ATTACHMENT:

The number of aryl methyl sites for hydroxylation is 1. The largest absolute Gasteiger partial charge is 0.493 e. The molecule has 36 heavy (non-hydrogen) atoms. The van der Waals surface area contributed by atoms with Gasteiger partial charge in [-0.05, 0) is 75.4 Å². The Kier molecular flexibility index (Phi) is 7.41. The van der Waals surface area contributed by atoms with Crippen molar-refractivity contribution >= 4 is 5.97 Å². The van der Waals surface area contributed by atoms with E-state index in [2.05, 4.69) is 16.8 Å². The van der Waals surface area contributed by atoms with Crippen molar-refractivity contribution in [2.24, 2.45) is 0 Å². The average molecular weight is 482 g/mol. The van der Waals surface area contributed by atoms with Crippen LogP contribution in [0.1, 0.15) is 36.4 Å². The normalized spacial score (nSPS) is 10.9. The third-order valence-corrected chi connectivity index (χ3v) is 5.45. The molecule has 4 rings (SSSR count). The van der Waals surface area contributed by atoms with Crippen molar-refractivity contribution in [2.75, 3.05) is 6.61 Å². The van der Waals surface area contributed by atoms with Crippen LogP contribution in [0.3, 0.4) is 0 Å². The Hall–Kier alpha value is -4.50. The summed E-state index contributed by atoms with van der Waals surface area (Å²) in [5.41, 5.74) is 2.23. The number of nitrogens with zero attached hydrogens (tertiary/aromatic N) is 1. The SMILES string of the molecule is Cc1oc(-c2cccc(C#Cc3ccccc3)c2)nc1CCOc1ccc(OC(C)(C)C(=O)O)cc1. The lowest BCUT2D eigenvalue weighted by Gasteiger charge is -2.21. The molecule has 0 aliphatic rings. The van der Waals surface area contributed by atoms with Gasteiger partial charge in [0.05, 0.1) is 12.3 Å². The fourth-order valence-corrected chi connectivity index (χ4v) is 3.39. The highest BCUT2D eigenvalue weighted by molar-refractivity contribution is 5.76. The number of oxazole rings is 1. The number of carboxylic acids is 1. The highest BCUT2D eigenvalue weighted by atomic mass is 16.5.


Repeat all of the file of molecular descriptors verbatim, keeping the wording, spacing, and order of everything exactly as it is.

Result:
The number of aryl methyl sites for hydroxylation is 1. The largest absolute Gasteiger partial charge is 0.493 e. The molecule has 36 heavy (non-hydrogen) atoms. The van der Waals surface area contributed by atoms with Gasteiger partial charge in [-0.05, 0) is 75.4 Å². The Kier molecular flexibility index (Phi) is 7.41. The van der Waals surface area contributed by atoms with Crippen molar-refractivity contribution >= 4 is 5.97 Å². The van der Waals surface area contributed by atoms with E-state index in [2.05, 4.69) is 16.8 Å². The van der Waals surface area contributed by atoms with Crippen molar-refractivity contribution in [2.24, 2.45) is 0 Å². The average molecular weight is 482 g/mol. The van der Waals surface area contributed by atoms with Crippen LogP contribution in [0.1, 0.15) is 36.4 Å². The normalized spacial score (nSPS) is 10.9. The third-order valence-corrected chi connectivity index (χ3v) is 5.45. The molecule has 4 rings (SSSR count). The van der Waals surface area contributed by atoms with Crippen molar-refractivity contribution in [2.75, 3.05) is 6.61 Å². The van der Waals surface area contributed by atoms with Crippen LogP contribution in [0.3, 0.4) is 0 Å². The Hall–Kier alpha value is -4.50. The summed E-state index contributed by atoms with van der Waals surface area (Å²) in [5.41, 5.74) is 2.23. The number of nitrogens with zero attached hydrogens (tertiary/aromatic N) is 1. The SMILES string of the molecule is Cc1oc(-c2cccc(C#Cc3ccccc3)c2)nc1CCOc1ccc(OC(C)(C)C(=O)O)cc1. The lowest BCUT2D eigenvalue weighted by Gasteiger charge is -2.21. The molecule has 0 aliphatic rings. The van der Waals surface area contributed by atoms with Gasteiger partial charge in [0.05, 0.1) is 12.3 Å². The fourth-order valence-corrected chi connectivity index (χ4v) is 3.39. The highest BCUT2D eigenvalue weighted by molar-refractivity contribution is 5.76. The number of oxazole rings is 1. The number of carboxylic acids is 1. The highest BCUT2D eigenvalue weighted by atomic mass is 16.5.